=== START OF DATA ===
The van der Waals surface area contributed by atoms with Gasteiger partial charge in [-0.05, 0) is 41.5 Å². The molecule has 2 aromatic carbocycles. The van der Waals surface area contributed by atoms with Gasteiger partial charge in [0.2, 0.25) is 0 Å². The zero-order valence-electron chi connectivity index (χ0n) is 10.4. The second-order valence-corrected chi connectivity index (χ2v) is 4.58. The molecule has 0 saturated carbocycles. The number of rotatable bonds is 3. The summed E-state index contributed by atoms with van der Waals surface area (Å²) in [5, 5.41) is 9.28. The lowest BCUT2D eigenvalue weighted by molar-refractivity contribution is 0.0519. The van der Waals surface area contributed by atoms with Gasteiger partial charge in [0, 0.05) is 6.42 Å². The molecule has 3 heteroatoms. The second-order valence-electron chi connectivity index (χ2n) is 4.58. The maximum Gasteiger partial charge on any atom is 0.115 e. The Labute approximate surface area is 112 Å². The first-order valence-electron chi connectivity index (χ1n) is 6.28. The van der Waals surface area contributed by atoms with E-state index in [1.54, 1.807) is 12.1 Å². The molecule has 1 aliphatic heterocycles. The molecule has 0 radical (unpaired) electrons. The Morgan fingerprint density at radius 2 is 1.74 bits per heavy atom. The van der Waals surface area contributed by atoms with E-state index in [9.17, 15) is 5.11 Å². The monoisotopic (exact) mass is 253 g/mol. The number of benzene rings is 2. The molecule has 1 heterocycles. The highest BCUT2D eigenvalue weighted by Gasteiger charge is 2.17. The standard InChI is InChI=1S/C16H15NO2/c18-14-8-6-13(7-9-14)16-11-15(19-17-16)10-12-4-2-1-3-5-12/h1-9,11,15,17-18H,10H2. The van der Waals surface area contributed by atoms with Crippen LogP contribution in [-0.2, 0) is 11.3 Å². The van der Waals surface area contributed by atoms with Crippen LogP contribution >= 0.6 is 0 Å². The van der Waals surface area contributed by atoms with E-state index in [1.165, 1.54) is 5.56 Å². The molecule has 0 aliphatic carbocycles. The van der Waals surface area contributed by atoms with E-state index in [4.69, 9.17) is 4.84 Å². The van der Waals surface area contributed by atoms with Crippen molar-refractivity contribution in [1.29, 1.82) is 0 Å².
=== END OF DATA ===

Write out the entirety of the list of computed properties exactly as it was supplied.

The van der Waals surface area contributed by atoms with Gasteiger partial charge in [-0.05, 0) is 41.5 Å². The molecule has 2 aromatic carbocycles. The van der Waals surface area contributed by atoms with Gasteiger partial charge in [0.2, 0.25) is 0 Å². The zero-order valence-electron chi connectivity index (χ0n) is 10.4. The second-order valence-corrected chi connectivity index (χ2v) is 4.58. The molecule has 0 saturated carbocycles. The number of rotatable bonds is 3. The summed E-state index contributed by atoms with van der Waals surface area (Å²) in [5, 5.41) is 9.28. The lowest BCUT2D eigenvalue weighted by molar-refractivity contribution is 0.0519. The van der Waals surface area contributed by atoms with Gasteiger partial charge in [0, 0.05) is 6.42 Å². The molecule has 3 heteroatoms. The second-order valence-electron chi connectivity index (χ2n) is 4.58. The maximum Gasteiger partial charge on any atom is 0.115 e. The Labute approximate surface area is 112 Å². The first-order valence-electron chi connectivity index (χ1n) is 6.28. The van der Waals surface area contributed by atoms with E-state index in [1.54, 1.807) is 12.1 Å². The molecule has 1 aliphatic heterocycles. The molecule has 0 radical (unpaired) electrons. The Morgan fingerprint density at radius 2 is 1.74 bits per heavy atom. The van der Waals surface area contributed by atoms with E-state index in [9.17, 15) is 5.11 Å². The monoisotopic (exact) mass is 253 g/mol. The number of benzene rings is 2. The molecule has 1 heterocycles. The highest BCUT2D eigenvalue weighted by Gasteiger charge is 2.17. The standard InChI is InChI=1S/C16H15NO2/c18-14-8-6-13(7-9-14)16-11-15(19-17-16)10-12-4-2-1-3-5-12/h1-9,11,15,17-18H,10H2. The van der Waals surface area contributed by atoms with Crippen LogP contribution in [-0.2, 0) is 11.3 Å². The van der Waals surface area contributed by atoms with Crippen LogP contribution >= 0.6 is 0 Å². The van der Waals surface area contributed by atoms with E-state index in [1.165, 1.54) is 5.56 Å². The molecule has 0 aliphatic carbocycles. The van der Waals surface area contributed by atoms with E-state index in [4.69, 9.17) is 4.84 Å². The van der Waals surface area contributed by atoms with Crippen molar-refractivity contribution in [1.29, 1.82) is 0 Å².